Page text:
Last modified on 22 July 2014, at 22:47

curtain

EnglishEdit

Girl surrounded by curtains

EtymologyEdit

From Old French cortine, from Latin cortina.

PronunciationEdit

NounEdit

curtain (plural curtains)

  1. A piece of cloth covering a window, bed, etc. to offer privacy and keep out light.
  2. A similar piece of cloth that separates the audience and the stage in a theater.
    • 1905, Baroness Emmuska Orczy, chapter 2, The Lisson Grove Mystery[1]:
      “H'm !” he said, “so, so—it is a tragedy in a prologue and three acts. I am going down this afternoon to see the curtain fall for the third time on what [...] will prove a good burlesque ; but it all began dramatically enough. It was last Saturday […] that two boys, playing in the little spinney just outside Wembley Park Station, came across three large parcels done up in American cloth. […]”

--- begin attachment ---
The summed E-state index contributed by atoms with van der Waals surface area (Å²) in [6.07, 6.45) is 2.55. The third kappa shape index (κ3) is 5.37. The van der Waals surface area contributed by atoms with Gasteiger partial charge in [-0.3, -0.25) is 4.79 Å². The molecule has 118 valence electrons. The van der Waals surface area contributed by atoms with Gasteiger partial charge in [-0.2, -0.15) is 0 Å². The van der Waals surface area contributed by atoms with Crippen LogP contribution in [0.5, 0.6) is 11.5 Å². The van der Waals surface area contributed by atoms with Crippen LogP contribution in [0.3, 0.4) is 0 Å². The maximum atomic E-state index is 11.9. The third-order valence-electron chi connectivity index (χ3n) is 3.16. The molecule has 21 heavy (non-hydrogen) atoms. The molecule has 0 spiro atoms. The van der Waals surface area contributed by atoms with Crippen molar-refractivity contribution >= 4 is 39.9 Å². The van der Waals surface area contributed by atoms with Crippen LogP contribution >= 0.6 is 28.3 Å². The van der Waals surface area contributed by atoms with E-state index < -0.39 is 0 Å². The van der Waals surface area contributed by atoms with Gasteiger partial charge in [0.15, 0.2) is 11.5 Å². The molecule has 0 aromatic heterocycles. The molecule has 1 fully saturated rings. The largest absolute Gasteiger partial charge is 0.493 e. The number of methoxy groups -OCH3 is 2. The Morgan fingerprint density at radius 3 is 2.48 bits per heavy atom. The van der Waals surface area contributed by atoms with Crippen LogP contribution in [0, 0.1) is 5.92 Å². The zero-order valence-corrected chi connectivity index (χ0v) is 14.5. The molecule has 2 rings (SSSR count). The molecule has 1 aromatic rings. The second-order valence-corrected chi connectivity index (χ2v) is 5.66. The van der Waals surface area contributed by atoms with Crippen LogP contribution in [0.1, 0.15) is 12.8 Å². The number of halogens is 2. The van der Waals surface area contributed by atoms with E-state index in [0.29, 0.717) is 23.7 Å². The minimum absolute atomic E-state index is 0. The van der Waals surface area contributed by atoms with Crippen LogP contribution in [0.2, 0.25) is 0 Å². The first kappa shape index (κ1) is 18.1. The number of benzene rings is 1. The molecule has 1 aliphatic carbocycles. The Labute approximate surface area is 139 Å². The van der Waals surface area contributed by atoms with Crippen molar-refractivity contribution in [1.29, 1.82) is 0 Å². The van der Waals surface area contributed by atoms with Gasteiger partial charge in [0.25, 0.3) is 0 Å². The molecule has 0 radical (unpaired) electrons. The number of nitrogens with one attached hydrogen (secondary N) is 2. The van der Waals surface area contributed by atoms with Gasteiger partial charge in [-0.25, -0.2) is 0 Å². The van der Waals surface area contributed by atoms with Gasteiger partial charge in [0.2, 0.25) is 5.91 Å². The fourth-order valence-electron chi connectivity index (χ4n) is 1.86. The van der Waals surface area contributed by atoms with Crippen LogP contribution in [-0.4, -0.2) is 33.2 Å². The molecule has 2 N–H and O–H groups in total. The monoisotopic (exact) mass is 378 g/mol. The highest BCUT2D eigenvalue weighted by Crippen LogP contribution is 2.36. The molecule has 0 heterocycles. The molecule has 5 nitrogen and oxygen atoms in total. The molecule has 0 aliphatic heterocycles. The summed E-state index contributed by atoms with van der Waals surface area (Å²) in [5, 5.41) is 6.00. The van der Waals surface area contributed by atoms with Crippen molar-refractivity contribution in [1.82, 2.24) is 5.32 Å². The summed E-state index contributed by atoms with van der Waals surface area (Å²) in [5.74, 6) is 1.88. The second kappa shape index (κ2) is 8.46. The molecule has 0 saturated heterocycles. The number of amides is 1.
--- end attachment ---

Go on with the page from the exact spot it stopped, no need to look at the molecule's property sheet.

3. (fortifications) The flat area of wall which connects two bastions or towers; the main area of a fortified wall.
    • 1603, John Florio, translating Michel de Montaigne, Essays, Folio Society 2006, vol. 1, p. 220:
      Captain Rense, beleagring the Citie of Errona for us, [...] caused a forcible mine to be wrought under a great curtine of the walles []
  4. (euphemistic, also "final curtain") Death.
  5. (architecture) That part of a wall of a building which is between two pavilions, towers, etc.
  6. (obsolete, derogatory) A flag; an ensign.
    (Can we find and add a quotation of Shakespeare to this entry?)

Related termsEdit

TranslationsEdit

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VerbEdit

curtain (third-person singular simple present curtains, present participle curtaining, simple past and past participle curtained)

  1. To cover (a window) with a curtain; to hang curtains.

TranslationsEdit

See alsoEdit